How Brands Can Reach Consumers In Emerging Markets
eMarketer recently released a report saying digital will account for nearly a quarter of global advertising budgets in 2014. To keep up with the growing number of mobile phones worldwide and shifting preferences from desktop to mobile, marketers plan to spend more than $15 billion on mobile next year, a significant increase year-over-year, of almost 80 percent. Buoyed by mobile adaption in emerging markets, a majority of this growth is being led by investment in Asia, Africa and the Middle East.
More than three out of every four of the world's six billion mobile phones are located in the developing world, opening many opportunities for marketers to reach this vast consumer base. But as mobile devices continue to proliferate throughout the globe, brands must include mobile as part of an integrated, multifaceted marketing plan. It will be through mobile devices that brands connect with emerging market consumers, and now is a critical time to evaluate mobile marketing strategies in developing countries.
Mobile tactics that have traditionally worked in the West simply put will not work in emerging markets. Paying close attention to the format of marketing efforts can greatly improve the success of mobile campaigns overseas.
One critical factor to remember is that although smartphone owners are becoming more common in emerging markets, most consumers still own and use basic feature phones and are excluded from the always-on Internet connections and app market. Traditional, mobile advertising channels, such as SEO, banner and in-app ads, are only visible to a very limited number of users.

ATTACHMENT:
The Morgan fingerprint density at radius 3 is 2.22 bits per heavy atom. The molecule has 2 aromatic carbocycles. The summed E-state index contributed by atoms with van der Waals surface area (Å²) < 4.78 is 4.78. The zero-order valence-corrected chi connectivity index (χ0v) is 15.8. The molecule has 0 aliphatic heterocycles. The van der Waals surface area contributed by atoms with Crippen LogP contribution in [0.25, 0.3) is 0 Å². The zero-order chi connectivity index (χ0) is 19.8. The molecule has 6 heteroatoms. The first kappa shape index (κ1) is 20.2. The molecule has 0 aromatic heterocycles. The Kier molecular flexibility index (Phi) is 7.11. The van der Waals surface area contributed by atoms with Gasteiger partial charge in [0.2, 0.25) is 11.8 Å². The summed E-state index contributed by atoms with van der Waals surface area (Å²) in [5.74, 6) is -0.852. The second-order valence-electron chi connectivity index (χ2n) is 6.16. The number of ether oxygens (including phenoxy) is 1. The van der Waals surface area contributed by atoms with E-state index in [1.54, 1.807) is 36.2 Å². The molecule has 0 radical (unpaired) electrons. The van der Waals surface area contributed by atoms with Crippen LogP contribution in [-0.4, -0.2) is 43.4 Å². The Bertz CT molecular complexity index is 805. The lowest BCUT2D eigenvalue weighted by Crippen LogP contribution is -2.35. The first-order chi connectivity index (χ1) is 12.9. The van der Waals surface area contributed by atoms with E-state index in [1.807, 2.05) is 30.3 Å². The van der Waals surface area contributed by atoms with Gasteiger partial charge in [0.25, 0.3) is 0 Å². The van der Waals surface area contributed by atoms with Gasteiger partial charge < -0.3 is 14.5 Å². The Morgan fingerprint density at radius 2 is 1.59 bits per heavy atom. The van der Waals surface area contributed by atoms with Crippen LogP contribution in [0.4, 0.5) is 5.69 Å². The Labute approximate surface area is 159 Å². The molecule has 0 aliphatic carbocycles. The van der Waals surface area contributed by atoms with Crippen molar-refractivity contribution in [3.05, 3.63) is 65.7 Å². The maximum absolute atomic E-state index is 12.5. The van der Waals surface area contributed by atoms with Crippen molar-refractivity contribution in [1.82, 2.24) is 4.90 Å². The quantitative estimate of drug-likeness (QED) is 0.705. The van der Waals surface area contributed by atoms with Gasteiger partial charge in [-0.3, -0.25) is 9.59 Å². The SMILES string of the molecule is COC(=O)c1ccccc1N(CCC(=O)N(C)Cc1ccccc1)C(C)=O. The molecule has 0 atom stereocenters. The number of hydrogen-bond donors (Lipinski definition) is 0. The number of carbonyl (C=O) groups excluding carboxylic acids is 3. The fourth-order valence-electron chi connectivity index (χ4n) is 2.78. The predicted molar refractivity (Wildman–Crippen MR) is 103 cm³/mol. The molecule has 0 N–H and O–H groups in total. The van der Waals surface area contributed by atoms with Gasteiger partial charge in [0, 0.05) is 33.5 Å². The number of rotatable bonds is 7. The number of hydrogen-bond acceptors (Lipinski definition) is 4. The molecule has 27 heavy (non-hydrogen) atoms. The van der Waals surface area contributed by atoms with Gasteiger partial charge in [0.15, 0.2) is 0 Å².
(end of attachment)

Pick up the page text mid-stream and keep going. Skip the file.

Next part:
Consumers in these markets are much more open to receiving promotional material over their mobile devices through SMS, whereas consumers in the West are inundated with digital marketing across mobile touchpoints. Data from our research shows that SMS marketing is the top mobile marketing channel in emerging markets, with more than half (51 percent) of consumers wanting to receive promotional messages in this way. This figure rises to 65 percent when the message is location-specific. Email marketing is another viable channel in these markets, with 43 percent of emerging market consumers stating they were open to promotions via email. More than one in ten (12 percent) stated they would be happy to receive phone calls regarding promotions.
While Western consumers are increasingly frustrated with the volume of marketing messages they receive across digital devices, emerging market consumers have not yet reached saturation. Our research found that consumers in emerging markets are much more open and willing to receive promotional material over their mobile devices because mobile is often the only way consumers can receive deals and offers, as well as learn about new products or services. More than two-thirds (68 percent) of consumers are happy to receive promotions from brands on a weekly basis, while one in five are happy to receive advertising daily. Up to seven percent of consumers are not unconcerned about advertising inundation, stating that they would be open to receiving promotional materials from a brand more than once a day.
As mobile advertising continues to grow globally, adapting strategies to reach consumers across the world is vital. Understanding the differences across each market will help ensure that messages are not sent too frequently and are received in the format that best encourages action. Ultimately taking time to thoughtfully determine the best format, frequency and channel across each market will help ensure adaptation and success.